The Hamilton County Board of Education likely will have a called meeting in the next few days to reverse a vote it took last week to oppose a state pilot program at Orchard Knob Middle School, board chairman Tucker McClendon confirmed Thursday.
The board had voted 6-2 to oppose the pilot, which is part of a program for five schools across the state mandated by the General Assembly during its session last spring. Members apparently also thought they knocked The Howard School out of receiving $750,000 in added support from the state. But, just in case, they voted 7-1 in a separate memorandum of understanding to accept the money for Howard.
In discussion before what was essentially a meaningless vote since the pilot program — approved by legislators — would occur anyway, board member Karitsa Jones said the school system was being used as "guinea pigs," member Jenny Hill said the state just wanted to come in and get a "quick win" at Orchard Knob because the school was ready to leave the state's priority schools list, member Marco Perez said "some would argue this is extortion," board member Joe Smith said it was "extortion," and board chairman Tucker McClendon said "it might not be the legal definition of extortion, but that's what it is."
However, Dr. Penny Schwinn, Tennessee's commissioner of education, said in letter obtained by the Times Free Press that the board was "misinformed" in a number of areas.
She refuted, for instance, that the state wanted to put Orchard Knob in the pilot program to gain credit for any success the school had if it escaped the state's priority schools list next fall.
"The state has a very limited role in the pilot," Schwinn wrote state Sen. Todd Gardenhire, R-Chattanooga, in a letter obtained by the newspaper through the Freedom of Information Act. "Our responsibility is to run a procurement to provide options for the district to select from ... and to allocate the money. After that, the state has no role and would take no credit, nor does it want to."
Further, she said, "the district makes 100% of the decisions for the pilot. There was a comment [in the board meeting] about state takeover and the state 'coming into our schools.' ... The district makes the plan. The district names the turnaround committee. The district picks the partner. The district makes the decisions. It is a completely locally owned process, once the schools are selected."
Schwinn also said there is no guarantee Orchard Knob Middle will leave the priority schools list (which it has been on since 2012), though it has shown growth in reading and math scores.
"Based on the exit criteria and other performance of schools in the state," she wrote, "Orchard Knob would have to grow a significant amount to be above the 15th percentile this year, more than doubling last year's increase."
Gardenhire, who along with state Sen. Bo Watson, R-Hixson, voted against the state pilot program last spring, said the adoption of the law does not give the district a choice. Or, rather, he said, the other choice is for the school to be put in the state-run Achievement School District (ASD).
Orchard Knob and four other schools were about to be placed in the ASD in 2017 just as now-former Superintendent Dr. Bryan Johnson arrived, he said. Gardenhire met with Johnson and other district officials, who didn't want to see the schools moved to state control, and agreed to "go to bat" for them.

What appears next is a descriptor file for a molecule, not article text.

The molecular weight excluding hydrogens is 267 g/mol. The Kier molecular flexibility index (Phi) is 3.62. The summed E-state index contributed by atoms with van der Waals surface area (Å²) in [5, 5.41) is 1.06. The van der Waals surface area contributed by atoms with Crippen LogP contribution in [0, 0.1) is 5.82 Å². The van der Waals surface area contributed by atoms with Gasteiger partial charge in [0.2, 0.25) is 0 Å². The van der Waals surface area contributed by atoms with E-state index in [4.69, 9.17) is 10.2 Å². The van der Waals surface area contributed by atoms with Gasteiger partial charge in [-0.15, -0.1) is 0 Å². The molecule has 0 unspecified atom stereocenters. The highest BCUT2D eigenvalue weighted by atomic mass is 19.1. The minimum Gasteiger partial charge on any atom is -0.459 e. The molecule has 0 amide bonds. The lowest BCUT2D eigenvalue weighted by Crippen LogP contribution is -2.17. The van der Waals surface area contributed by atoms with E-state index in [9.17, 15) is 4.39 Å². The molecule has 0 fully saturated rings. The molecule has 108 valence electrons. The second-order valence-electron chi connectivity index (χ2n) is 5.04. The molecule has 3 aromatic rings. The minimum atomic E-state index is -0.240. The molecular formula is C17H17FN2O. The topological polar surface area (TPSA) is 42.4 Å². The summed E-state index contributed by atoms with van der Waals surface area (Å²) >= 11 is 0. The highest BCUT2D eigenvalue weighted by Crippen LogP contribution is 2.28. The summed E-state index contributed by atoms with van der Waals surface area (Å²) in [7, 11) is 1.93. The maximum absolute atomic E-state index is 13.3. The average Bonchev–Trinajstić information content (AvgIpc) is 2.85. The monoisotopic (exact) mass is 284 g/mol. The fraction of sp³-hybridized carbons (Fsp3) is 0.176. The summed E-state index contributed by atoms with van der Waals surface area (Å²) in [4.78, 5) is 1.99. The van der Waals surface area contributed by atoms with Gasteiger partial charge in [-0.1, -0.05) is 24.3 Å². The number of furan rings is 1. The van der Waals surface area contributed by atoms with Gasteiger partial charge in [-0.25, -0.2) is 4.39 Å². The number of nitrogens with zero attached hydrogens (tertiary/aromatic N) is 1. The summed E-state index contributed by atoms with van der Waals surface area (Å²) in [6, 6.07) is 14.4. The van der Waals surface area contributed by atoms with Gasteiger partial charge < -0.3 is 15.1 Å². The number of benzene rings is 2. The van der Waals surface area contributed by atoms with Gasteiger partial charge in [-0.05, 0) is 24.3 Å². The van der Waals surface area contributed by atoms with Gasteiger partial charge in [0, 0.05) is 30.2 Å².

In the end, instead of being put into the ASD, a locally driven pilot program was created to turn around the schools. However, the list of priority schools in the district did not shrink but eventually grew to nine, and now is at eight.
"I bent over backward for them," Gardenhire said. "That's not going to happen again."
McClendon, seemingly gleeful in the meeting for a confrontation with Schwinn about the Orchard Knob vote and potential money for Howard, now says he voted "no" because he wanted "as good a partnership as could be" between the state and the school.
He said Thursday he hadn't talked to Schwinn but that new Superintendent Justin Robertson was to have a meeting with her about the situation.
The commissioner of education, in her letter to Gardenhire, expressed hope the state's formerly good relationship with the school district soon would improve.
"[W]e want to work well with HCS (Hamilton County Schools)," she wrote, "and did under prior leadership ... While we understand that there may be ebbs and flows between the state agency tasked with implementing laws and some of that state's larger districts, it is unfortunate to see such a marked shift in HCS since mid-August. We are optimistic about the new superintendent and his vision for moving the district forward at the pace we've seen prior."
Clearly, communication must improve among the state, district administration, school board and its attorney. According to Gardenhire, the pilot should have been approved by the school board in August or September. That the board is still dealing with it in mid-December — and must again in a called meeting — speaks volumes.
We trust Robertson will be a catalyst for an improved dialogue, a supporter of any pilot that would help move a school out of the lowest 10% of schools in the state and a detailed oriented administrator who wouldn't allow the above situation to fester to the point it did last week.